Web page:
• The Star Staff

Community pharmacies ask judge to stop fiscal board from blocking implementation of regulation


By The Star Staff


A group of neighborhood pharmacies have written to U.S. District Court Judge Laura Taylor Swain, who is overseeing Puerto Rico’s bankruptcy process, to ask her to stop the Financial Oversight and Management Board from preventing the implementation of Act 82 of 2019, which would regulate pharmacy benefit administrators (PBAs) and pharmacy benefit managers (PBMs) on the island.


The letter was written by El Combate Pharmacy, Pharmamed Pharmacy, Allmed Pharmacy and El Eden Pharmacy.


“We are an important part of local small business pharmacies, in the same way, wholly owned and operated by families, individuals, and small businesses in Puerto Rico. As independent small businesses, our independent community pharmacies cannot leverage on Pharmacy Benefit Administrators (PBAs) and Pharmacy Benefit Managers (PBMs) the influence that big chain pharmacies, such as CVS or Walgreens, can,” the pharmacies said in their letter. “PBMs and PBAs are middlemen entities that force unfair practices upon small pharmacies and small businesses.”


Because these are “big corporate entities that control distribution and wholesale of drugs and medications to small retail entities,” very often the small pharmacies at the end of the chain end up receiving lower amounts in payments or discounts from PBMs and PBAs than the floor price for which they sell such products to the patient-consumer, the pharmacies said.


“The result of these unfair practices is that many times they force small pharmacies to close operations. Thus, independent community pharmacies are easy prey for PBAs and PBMs, which can result, and does result, in unjustifiably high prices for medications to the public,” the pharmacies said. “It is for this reason that our group of independent, locally owned and operated Community Pharmacies support the full enactment of Public Law No. 82 of 2019, to regulate PBMs and PBAs in Puerto Rico and reject the position taken by the Financial Oversight and Management Board for Puerto Rico (FOMB) opposing the implementation of Law No. 82.”


The oversight board rejected Act 82 because the island government had failed to provide formal estimates on the economic impact of the law, and because the government could not explain the reasons why the local law was not preempted by federal law. The dispute is part of an adversarial process in the bankruptcy court.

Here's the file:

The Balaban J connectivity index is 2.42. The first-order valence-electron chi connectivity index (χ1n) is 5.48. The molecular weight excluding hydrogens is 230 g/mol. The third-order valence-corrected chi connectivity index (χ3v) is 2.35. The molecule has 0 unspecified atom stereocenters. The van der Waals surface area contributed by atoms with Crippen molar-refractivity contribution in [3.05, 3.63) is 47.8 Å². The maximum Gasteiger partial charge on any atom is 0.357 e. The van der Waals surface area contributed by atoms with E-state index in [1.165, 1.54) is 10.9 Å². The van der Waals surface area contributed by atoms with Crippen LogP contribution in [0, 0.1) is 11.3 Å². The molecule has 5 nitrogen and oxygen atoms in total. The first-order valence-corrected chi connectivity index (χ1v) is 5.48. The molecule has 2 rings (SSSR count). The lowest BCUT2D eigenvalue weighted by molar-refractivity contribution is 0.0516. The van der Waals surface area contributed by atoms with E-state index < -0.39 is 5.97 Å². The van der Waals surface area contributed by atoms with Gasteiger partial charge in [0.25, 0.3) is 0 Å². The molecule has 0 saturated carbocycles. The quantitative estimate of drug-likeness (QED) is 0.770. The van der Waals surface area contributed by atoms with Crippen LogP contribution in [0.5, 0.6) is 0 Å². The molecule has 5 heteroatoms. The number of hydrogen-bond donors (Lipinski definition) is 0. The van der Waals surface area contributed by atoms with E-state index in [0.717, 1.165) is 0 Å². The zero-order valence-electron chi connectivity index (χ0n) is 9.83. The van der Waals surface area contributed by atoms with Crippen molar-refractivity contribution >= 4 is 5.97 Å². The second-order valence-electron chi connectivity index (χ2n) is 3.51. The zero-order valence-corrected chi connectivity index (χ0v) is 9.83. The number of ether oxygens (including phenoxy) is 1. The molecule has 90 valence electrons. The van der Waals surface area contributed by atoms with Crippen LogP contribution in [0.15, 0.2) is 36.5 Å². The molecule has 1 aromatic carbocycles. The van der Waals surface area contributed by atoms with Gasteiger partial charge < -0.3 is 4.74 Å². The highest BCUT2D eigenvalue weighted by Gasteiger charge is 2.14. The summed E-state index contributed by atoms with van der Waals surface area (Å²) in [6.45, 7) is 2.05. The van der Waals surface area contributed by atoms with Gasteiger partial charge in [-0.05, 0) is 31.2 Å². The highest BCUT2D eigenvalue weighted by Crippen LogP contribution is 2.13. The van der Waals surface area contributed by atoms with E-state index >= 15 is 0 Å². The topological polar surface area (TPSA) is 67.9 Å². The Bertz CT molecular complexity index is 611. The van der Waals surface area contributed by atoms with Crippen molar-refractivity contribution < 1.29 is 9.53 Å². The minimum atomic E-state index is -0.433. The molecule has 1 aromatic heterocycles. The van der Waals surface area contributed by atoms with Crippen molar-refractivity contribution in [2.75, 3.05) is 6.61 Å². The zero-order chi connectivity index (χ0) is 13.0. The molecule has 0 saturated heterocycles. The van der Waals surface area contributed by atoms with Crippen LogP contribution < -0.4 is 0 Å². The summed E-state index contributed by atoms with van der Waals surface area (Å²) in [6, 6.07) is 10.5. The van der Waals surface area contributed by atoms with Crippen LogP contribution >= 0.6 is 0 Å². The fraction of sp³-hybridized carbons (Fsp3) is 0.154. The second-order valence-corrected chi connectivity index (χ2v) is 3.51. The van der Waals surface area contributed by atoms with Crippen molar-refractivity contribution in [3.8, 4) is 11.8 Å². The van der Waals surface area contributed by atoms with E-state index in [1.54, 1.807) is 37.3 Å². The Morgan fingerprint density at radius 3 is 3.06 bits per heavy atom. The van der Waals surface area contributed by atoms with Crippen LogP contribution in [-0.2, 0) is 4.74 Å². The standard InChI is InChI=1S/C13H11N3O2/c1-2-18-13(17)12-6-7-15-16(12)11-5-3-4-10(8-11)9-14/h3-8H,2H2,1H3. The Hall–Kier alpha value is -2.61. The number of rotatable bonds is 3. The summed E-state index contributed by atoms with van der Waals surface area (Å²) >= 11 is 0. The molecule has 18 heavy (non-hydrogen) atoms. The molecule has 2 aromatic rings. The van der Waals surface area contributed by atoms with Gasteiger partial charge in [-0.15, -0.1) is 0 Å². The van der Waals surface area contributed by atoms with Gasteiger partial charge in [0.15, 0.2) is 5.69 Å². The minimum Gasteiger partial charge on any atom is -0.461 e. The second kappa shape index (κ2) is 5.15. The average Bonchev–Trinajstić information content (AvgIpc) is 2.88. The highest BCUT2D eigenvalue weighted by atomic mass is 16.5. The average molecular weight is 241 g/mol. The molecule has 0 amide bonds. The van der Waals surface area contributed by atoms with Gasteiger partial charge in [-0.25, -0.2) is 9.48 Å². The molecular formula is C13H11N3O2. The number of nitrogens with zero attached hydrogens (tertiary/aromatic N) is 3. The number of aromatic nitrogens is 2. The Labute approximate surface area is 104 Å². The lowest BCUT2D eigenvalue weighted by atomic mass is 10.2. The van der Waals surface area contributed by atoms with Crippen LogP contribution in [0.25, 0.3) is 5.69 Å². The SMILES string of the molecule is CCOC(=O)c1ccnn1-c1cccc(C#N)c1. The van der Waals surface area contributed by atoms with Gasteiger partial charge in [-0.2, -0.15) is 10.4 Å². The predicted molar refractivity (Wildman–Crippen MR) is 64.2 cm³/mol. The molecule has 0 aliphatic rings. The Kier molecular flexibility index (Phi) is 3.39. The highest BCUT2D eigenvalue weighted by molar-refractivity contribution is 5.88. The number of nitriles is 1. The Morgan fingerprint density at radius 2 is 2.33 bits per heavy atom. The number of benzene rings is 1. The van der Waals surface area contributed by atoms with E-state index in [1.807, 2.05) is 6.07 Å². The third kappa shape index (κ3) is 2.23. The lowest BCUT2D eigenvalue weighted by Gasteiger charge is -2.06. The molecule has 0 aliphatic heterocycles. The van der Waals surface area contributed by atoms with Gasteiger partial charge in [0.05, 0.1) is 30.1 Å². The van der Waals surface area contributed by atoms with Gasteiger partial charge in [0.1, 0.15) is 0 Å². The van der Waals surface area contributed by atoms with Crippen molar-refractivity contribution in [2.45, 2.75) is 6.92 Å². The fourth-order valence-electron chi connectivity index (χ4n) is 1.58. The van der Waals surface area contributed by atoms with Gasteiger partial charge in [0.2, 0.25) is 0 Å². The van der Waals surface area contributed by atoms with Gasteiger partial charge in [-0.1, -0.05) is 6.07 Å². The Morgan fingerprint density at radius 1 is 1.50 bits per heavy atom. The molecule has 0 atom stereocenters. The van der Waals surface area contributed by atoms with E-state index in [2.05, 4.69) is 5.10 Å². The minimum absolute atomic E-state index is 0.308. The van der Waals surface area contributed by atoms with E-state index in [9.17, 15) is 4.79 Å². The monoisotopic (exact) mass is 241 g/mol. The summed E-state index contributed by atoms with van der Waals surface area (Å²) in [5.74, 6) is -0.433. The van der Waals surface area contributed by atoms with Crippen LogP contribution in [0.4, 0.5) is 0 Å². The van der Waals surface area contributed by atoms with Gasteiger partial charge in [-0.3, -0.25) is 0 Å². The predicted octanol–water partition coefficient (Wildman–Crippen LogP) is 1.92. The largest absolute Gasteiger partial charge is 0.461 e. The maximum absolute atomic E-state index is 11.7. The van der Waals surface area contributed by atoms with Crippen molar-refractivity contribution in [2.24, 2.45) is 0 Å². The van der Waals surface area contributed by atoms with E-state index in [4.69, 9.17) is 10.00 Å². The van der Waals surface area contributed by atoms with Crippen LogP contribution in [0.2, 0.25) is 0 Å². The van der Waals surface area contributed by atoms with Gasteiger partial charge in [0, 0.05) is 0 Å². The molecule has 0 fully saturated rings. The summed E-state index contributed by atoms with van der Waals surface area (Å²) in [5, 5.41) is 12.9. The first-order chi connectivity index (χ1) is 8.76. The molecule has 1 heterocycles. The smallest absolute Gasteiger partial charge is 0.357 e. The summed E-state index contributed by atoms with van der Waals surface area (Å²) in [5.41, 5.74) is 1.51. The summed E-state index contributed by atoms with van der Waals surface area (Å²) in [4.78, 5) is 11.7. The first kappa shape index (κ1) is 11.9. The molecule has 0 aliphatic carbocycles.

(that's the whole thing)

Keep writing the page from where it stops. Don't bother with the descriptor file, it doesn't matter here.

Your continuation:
The objection raised by the oversight board regarding preemption was recently resolved by the U.S. Supreme Court in the case Rutledge v. Pharmaceutical Care Management Association, which was decided on Dec. 10. The top court, in an unanimous opinion written by Justice Sonia Sotomayor, rejected the argument from a PBM trade association that the federal Employee Retirement Income Security Act, preempts any aspect of an Arkansas statute that required PBMs to “tether” their reimbursement rates to the acquisition costs pharmacies pay.


Given the Supreme Court opinion, the oversight board’s request for a legal analysis on preemption is moot and no longer a valid point for opposing implementation of Act 82, the pharmacies said.


The remaining issues raised by the Puerto Rico government in a court complaint opposing the position of the oversight board toward Act 82 “rest to be resolved by your Court, upon addressing the controversies of fact and law regarding the alleged failure by the Commonwealth of Puerto Rico to provide to the FOMB ‘formal estimates’ of the economic impact of Law 82,” the pharmacies said in their letter.


However, the pharmacies said, a study of Act 82 by Advantage Business Consulting concluded that there was no fiscal impact that could render Act 82 objectionable in light of the fiscal plan and the commonwealth budget. The study concluded that Act 82 would have a positive impact on the government due to the collection of licensing and audit fees, and, mostly, from the potential savings to the government health plan as a client of PBMs, they said. It also found that Act 82 contains measures to promote the healthy management and oversight of government funds, which is in line with the objectives and directives of the oversight board.


“We respectfully submit this correspondence and the exhibits attached hereto for your consideration, hoping that these may be of assistance by illustrating for the Court the view that independent locally owned and operated Community Pharmacies in Puerto Rico hold in supporting the implementation of Act 82,” the pharmacies said.

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